Are you a member of the army of Americans who spend a couple of hours per night watching Food Network but order in or step out for their dinner, or reach for a frozen meal? Do you take your own lunch to work or do you wait until you’re ravenous then run out for fast food?
I love to dine out and I bow to the knowledge of any well-trained chef (heck, I spend time in France every year),but, if you’re struggling with your relationship with food, you have to get to know it better. That means getting down and dirty with it in the kitchen, preferably yours.
It doesn’t have to be a major performance. It can be something really simple such as a make-ahead soup or a simple salad.
You can plan ahead and cook once, but eat two or three times. You’ll save a heap of money on eating out, especially if you take your own lunch to work. If you live alone and don’t want the monotony of eating the same thing over and over, pick something that freezes easily and as your cooking repertoire increases, you’ll have a delicious selection of homemade meals from which to choose. Better yet, hook up with a couple of friends once a week and exchange dishes. If you each make a dish that is meant for six, you’ll have two of each of theirs plus your own to get you through the week.
What has this got to do with losing weight and getting off the dieting roller-coaster? Step one is to gradually start introducing healthier foods into your diet and that’s not going to happen while you’re standing in line at the pizza parlour.
If you’re reaching for a burger and fries every day, then we need to undo that habit. If you make a batch of my White Bean, Kale and Sausage Soup, you’ve introduced one of the most important greens into your diet while barely noticing it, you’re getting fiber and tons of micronutrients from the beans, and I’ve even thrown in some sausage so you don’t have to think of it as healthy, if that’s how you’re inclined. A serving has 315 calories and it’s delicious. You can take some to work for lunch and be the envy of the office, or you can even have some for breakfast if you’re in a hurry. And your wallet is thanking you…(This recipe for delicious roasted garlic soup comes from a renowned restaurant at $8 per bowl despite the cheap, simple ingredients. Make it yourself for about the same price but feed six people).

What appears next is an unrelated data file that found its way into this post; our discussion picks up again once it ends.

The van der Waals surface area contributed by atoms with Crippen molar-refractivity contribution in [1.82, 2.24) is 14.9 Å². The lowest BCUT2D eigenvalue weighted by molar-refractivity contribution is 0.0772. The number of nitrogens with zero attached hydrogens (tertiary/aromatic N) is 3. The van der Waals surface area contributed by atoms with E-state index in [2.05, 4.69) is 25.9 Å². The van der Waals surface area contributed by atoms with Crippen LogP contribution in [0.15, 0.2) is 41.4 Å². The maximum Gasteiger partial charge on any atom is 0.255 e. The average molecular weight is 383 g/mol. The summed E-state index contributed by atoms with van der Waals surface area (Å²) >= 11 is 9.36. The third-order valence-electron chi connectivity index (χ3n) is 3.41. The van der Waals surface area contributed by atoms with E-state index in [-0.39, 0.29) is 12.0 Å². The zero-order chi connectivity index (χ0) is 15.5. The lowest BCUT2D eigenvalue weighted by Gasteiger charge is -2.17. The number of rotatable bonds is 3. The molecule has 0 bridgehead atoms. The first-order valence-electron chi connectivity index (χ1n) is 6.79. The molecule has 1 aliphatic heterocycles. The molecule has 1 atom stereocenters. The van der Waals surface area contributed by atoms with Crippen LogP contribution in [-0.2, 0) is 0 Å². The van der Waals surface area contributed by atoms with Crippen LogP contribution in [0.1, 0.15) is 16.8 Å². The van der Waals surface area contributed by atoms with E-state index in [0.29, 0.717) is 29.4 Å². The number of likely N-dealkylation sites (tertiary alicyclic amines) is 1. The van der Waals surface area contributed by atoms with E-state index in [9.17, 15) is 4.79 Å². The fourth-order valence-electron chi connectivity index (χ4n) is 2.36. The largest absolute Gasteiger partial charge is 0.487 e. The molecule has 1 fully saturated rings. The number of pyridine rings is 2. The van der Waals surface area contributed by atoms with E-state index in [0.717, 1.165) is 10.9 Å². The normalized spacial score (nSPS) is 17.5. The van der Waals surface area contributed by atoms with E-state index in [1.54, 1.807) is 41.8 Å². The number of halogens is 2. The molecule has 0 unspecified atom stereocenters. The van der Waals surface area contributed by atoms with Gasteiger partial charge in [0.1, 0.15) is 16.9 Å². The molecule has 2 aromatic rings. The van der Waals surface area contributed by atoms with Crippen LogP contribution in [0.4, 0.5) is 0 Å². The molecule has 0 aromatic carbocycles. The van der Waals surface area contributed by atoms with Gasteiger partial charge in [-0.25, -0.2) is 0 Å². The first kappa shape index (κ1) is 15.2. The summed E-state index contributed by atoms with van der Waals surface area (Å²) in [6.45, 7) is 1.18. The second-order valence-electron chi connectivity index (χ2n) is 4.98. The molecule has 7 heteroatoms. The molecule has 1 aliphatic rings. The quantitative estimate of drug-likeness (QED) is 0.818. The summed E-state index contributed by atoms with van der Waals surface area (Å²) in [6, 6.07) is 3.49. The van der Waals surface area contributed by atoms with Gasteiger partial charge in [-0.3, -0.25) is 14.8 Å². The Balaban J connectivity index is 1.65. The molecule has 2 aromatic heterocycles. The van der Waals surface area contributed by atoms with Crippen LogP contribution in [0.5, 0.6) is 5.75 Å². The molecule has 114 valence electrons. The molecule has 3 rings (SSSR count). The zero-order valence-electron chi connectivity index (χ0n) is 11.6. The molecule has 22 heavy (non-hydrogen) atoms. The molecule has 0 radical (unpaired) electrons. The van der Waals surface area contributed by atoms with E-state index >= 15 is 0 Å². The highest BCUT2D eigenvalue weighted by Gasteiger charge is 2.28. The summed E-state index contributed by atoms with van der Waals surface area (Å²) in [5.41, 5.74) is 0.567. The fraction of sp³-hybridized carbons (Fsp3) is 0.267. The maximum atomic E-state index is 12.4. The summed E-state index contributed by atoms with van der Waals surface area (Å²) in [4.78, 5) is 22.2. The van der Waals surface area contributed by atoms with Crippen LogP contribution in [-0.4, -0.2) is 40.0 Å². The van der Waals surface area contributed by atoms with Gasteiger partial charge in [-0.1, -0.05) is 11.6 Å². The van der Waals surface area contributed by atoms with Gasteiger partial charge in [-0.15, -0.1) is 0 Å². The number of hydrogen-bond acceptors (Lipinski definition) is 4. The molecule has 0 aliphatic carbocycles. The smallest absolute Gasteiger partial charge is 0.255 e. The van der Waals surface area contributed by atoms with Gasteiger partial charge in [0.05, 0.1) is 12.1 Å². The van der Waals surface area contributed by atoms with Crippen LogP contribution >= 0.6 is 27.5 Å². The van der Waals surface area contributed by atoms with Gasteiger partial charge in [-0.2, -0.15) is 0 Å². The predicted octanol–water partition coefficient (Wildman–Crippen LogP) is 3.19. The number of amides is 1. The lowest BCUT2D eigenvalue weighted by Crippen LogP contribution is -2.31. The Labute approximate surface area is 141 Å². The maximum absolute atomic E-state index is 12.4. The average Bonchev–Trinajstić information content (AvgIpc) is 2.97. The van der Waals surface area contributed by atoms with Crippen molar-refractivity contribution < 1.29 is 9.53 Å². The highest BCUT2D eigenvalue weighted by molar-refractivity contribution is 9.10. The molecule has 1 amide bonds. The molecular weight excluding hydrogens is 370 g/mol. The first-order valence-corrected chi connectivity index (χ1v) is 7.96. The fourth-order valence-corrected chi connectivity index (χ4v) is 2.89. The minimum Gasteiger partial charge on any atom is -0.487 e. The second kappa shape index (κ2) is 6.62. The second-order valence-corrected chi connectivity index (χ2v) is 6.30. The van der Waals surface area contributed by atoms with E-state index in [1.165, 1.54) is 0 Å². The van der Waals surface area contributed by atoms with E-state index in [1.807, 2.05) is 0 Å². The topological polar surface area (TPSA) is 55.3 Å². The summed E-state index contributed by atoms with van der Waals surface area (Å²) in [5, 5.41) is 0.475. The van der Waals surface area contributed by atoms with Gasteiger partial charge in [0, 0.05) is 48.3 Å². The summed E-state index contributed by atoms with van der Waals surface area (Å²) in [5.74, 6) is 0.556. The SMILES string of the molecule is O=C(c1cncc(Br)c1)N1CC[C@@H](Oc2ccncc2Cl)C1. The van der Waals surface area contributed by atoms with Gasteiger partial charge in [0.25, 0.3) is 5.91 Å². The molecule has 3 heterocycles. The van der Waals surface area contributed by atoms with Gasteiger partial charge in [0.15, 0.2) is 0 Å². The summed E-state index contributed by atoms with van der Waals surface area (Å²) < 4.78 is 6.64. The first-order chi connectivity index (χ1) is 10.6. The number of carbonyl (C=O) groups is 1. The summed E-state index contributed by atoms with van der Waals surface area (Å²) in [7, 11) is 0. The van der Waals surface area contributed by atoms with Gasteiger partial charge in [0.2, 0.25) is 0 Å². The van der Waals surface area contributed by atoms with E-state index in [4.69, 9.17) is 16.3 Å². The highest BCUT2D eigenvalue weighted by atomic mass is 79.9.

Cooking your own food means that you can get to know your ingredients. Never cooked with swiss chard or brown rice before? Try them – you have nothing to lose. You’ll also develop your own palate and learn what you really enjoy.
Also, restaurants use lots of butter, salt and a host of unknown goodies which is why dining out is – and should be – such a treat. As your kitchen confidence increases, your repertoire will expand and I’ll be providing plenty of simple, healthy recipes here with fresh ingredients.
Eventually your body will feel better because of the healthier ingredients and you won’t crave the bad stuff any more or at least not as much. It worked for me and it’s worked for my clients. Bon appetit!